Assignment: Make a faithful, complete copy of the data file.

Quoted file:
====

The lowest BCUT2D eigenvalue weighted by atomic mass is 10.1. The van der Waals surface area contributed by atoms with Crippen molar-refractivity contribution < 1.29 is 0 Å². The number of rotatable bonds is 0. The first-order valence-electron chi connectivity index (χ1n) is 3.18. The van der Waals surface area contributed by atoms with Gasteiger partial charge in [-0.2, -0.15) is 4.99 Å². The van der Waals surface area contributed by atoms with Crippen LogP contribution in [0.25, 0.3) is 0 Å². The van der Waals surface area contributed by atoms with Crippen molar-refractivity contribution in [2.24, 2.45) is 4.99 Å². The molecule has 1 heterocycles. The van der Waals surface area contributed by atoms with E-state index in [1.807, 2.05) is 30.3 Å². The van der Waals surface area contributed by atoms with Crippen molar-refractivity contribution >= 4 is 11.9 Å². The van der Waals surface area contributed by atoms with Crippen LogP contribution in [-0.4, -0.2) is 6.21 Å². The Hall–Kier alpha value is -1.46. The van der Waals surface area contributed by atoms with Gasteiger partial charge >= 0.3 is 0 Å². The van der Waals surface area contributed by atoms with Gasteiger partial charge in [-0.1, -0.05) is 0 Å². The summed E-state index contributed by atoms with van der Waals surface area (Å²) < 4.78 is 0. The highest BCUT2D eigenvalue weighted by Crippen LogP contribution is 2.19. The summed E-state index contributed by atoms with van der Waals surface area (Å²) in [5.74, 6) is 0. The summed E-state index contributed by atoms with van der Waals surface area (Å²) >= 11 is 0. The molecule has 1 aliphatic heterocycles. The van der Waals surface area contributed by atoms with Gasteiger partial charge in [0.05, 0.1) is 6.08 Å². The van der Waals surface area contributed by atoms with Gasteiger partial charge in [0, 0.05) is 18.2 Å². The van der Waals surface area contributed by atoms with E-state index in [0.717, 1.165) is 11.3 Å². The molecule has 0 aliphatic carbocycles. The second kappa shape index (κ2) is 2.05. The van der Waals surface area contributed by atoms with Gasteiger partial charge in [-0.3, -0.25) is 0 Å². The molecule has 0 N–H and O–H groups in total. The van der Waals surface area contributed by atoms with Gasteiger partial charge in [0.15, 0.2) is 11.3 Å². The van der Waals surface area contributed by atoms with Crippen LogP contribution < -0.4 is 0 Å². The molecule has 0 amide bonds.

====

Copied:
The lowest BCUT2D eigenvalue weighted by atomic mass is 10.1. The van der Waals surface area contributed by atoms with Crippen molar-refractivity contribution < 1.29 is 0 Å². The number of rotatable bonds is 0. The first-order valence-electron chi connectivity index (χ1n) is 3.18. The van der Waals surface area contributed by atoms with Gasteiger partial charge in [-0.2, -0.15) is 4.99 Å². The van der Waals surface area contributed by atoms with Crippen LogP contribution in [0.25, 0.3) is 0 Å². The van der Waals surface area contributed by atoms with Crippen molar-refractivity contribution in [2.24, 2.45) is 4.99 Å². The molecule has 1 heterocycles. The van der Waals surface area contributed by atoms with E-state index in [1.807, 2.05) is 30.3 Å². The van der Waals surface area contributed by atoms with Crippen molar-refractivity contribution >= 4 is 11.9 Å². The van der Waals surface area contributed by atoms with Crippen LogP contribution in [-0.4, -0.2) is 6.21 Å². The Hall–Kier alpha value is -1.46. The van der Waals surface area contributed by atoms with Gasteiger partial charge >= 0.3 is 0 Å². The van der Waals surface area contributed by atoms with Gasteiger partial charge in [-0.1, -0.05) is 0 Å². The summed E-state index contributed by atoms with van der Waals surface area (Å²) < 4.78 is 0. The highest BCUT2D eigenvalue weighted by Crippen LogP contribution is 2.19. The summed E-state index contributed by atoms with van der Waals surface area (Å²) in [5.74, 6) is 0. The summed E-state index contributed by atoms with van der Waals surface area (Å²) >= 11 is 0. The molecule has 1 aliphatic heterocycles. The van der Waals surface area contributed by atoms with Gasteiger partial charge in [0.05, 0.1) is 6.08 Å². The van der Waals surface area contributed by atoms with Gasteiger partial charge in [0, 0.05) is 18.2 Å². The van der Waals surface area contributed by atoms with E-state index in [0.717, 1.165) is 11.3 Å². The molecule has 0 aliphatic carbocycles. The second kappa shape index (κ2) is 2.05. The van der Waals surface area contributed by atoms with Gasteiger partial charge in [-0.3, -0.25) is 0 Å². The molecule has 0 N–H and O–H groups in total. The van der Waals surface area contributed by atoms with Gasteiger partial charge in [0.15, 0.2) is 11.3 Å². The van der Waals surface area contributed by atoms with Crippen LogP contribution < -0.4 is 0 Å². The molecule has 0 amide bonds.